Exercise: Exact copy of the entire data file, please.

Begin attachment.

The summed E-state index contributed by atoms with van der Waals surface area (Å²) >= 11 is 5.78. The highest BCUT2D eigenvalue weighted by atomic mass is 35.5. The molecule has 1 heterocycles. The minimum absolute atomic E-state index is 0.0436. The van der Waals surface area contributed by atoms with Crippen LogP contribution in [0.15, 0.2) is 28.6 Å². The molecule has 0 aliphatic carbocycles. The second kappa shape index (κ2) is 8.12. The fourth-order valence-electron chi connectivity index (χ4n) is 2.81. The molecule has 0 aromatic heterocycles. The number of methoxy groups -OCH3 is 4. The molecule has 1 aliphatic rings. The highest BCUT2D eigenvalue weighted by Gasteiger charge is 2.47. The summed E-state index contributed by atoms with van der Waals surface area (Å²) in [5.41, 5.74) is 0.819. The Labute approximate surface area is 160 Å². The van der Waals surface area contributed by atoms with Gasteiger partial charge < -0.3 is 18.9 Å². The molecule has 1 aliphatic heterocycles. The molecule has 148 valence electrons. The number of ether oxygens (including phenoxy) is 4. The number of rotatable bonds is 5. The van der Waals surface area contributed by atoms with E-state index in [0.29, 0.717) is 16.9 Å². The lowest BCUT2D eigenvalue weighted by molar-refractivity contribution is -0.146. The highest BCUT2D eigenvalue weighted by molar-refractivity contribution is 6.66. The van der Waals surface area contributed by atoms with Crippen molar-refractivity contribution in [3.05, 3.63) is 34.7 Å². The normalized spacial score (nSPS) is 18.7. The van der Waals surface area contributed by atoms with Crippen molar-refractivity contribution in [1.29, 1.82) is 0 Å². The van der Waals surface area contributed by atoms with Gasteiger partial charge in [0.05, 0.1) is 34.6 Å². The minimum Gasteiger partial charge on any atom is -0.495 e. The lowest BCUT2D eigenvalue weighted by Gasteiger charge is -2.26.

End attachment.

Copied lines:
The summed E-state index contributed by atoms with van der Waals surface area (Å²) >= 11 is 5.78. The highest BCUT2D eigenvalue weighted by atomic mass is 35.5. The molecule has 1 heterocycles. The minimum absolute atomic E-state index is 0.0436. The van der Waals surface area contributed by atoms with Crippen LogP contribution in [0.15, 0.2) is 28.6 Å². The molecule has 0 aliphatic carbocycles. The second kappa shape index (κ2) is 8.12. The fourth-order valence-electron chi connectivity index (χ4n) is 2.81. The molecule has 0 aromatic heterocycles. The number of methoxy groups -OCH3 is 4. The molecule has 1 aliphatic rings. The highest BCUT2D eigenvalue weighted by Gasteiger charge is 2.47. The summed E-state index contributed by atoms with van der Waals surface area (Å²) in [5.41, 5.74) is 0.819. The Labute approximate surface area is 160 Å². The van der Waals surface area contributed by atoms with Gasteiger partial charge < -0.3 is 18.9 Å². The molecule has 1 aliphatic heterocycles. The molecule has 148 valence electrons. The number of ether oxygens (including phenoxy) is 4. The number of rotatable bonds is 5. The van der Waals surface area contributed by atoms with E-state index in [0.29, 0.717) is 16.9 Å². The lowest BCUT2D eigenvalue weighted by molar-refractivity contribution is -0.146. The highest BCUT2D eigenvalue weighted by molar-refractivity contribution is 6.66. The van der Waals surface area contributed by atoms with Crippen molar-refractivity contribution in [3.05, 3.63) is 34.7 Å². The normalized spacial score (nSPS) is 18.7. The van der Waals surface area contributed by atoms with Crippen molar-refractivity contribution in [1.29, 1.82) is 0 Å². The van der Waals surface area contributed by atoms with Gasteiger partial charge in [0.05, 0.1) is 34.6 Å². The minimum Gasteiger partial charge on any atom is -0.495 e. The lowest BCUT2D eigenvalue weighted by Gasteiger charge is -2.26.